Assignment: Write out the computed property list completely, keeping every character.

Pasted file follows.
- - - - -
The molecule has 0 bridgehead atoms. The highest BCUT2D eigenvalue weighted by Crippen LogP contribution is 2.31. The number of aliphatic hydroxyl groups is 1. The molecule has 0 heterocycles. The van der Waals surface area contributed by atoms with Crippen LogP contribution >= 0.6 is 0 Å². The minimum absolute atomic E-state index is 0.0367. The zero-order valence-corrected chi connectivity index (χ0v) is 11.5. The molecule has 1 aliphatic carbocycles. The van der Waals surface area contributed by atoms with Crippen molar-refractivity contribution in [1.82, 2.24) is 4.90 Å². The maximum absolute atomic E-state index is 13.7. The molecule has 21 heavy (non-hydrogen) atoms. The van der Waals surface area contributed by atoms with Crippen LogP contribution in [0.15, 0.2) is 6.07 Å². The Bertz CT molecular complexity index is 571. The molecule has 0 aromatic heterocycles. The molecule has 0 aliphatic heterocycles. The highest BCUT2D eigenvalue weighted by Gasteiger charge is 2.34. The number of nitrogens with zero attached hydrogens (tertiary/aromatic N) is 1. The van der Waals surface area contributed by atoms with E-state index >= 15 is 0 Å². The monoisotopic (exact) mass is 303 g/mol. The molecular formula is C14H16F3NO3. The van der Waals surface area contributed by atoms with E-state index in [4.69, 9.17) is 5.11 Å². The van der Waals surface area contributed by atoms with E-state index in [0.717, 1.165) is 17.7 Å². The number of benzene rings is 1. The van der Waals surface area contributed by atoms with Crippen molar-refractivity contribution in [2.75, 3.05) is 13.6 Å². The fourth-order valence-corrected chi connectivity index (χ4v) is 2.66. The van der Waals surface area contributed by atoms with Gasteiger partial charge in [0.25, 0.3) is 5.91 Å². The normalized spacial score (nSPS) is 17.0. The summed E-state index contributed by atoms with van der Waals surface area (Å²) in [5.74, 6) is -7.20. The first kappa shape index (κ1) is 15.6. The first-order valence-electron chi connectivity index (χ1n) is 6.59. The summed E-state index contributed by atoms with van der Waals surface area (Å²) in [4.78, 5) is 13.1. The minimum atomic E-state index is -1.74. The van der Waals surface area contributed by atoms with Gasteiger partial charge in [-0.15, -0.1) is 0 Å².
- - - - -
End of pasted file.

The molecule has 0 bridgehead atoms. The highest BCUT2D eigenvalue weighted by Crippen LogP contribution is 2.31. The number of aliphatic hydroxyl groups is 1. The molecule has 0 heterocycles. The van der Waals surface area contributed by atoms with Crippen LogP contribution >= 0.6 is 0 Å². The minimum absolute atomic E-state index is 0.0367. The zero-order valence-corrected chi connectivity index (χ0v) is 11.5. The molecule has 1 aliphatic carbocycles. The van der Waals surface area contributed by atoms with Crippen molar-refractivity contribution in [1.82, 2.24) is 4.90 Å². The maximum absolute atomic E-state index is 13.7. The molecule has 21 heavy (non-hydrogen) atoms. The van der Waals surface area contributed by atoms with Crippen LogP contribution in [0.15, 0.2) is 6.07 Å². The Bertz CT molecular complexity index is 571. The molecule has 0 aromatic heterocycles. The molecule has 0 aliphatic heterocycles. The highest BCUT2D eigenvalue weighted by Gasteiger charge is 2.34. The number of nitrogens with zero attached hydrogens (tertiary/aromatic N) is 1. The van der Waals surface area contributed by atoms with E-state index >= 15 is 0 Å². The monoisotopic (exact) mass is 303 g/mol. The molecular formula is C14H16F3NO3. The van der Waals surface area contributed by atoms with E-state index in [4.69, 9.17) is 5.11 Å². The van der Waals surface area contributed by atoms with E-state index in [0.717, 1.165) is 17.7 Å². The number of benzene rings is 1. The van der Waals surface area contributed by atoms with Crippen molar-refractivity contribution in [2.75, 3.05) is 13.6 Å². The fourth-order valence-corrected chi connectivity index (χ4v) is 2.66. The van der Waals surface area contributed by atoms with Gasteiger partial charge in [0.25, 0.3) is 5.91 Å². The normalized spacial score (nSPS) is 17.0. The summed E-state index contributed by atoms with van der Waals surface area (Å²) in [5.74, 6) is -7.20. The first kappa shape index (κ1) is 15.6. The first-order valence-electron chi connectivity index (χ1n) is 6.59. The summed E-state index contributed by atoms with van der Waals surface area (Å²) in [4.78, 5) is 13.1. The minimum atomic E-state index is -1.74. The van der Waals surface area contributed by atoms with Gasteiger partial charge in [-0.15, -0.1) is 0 Å².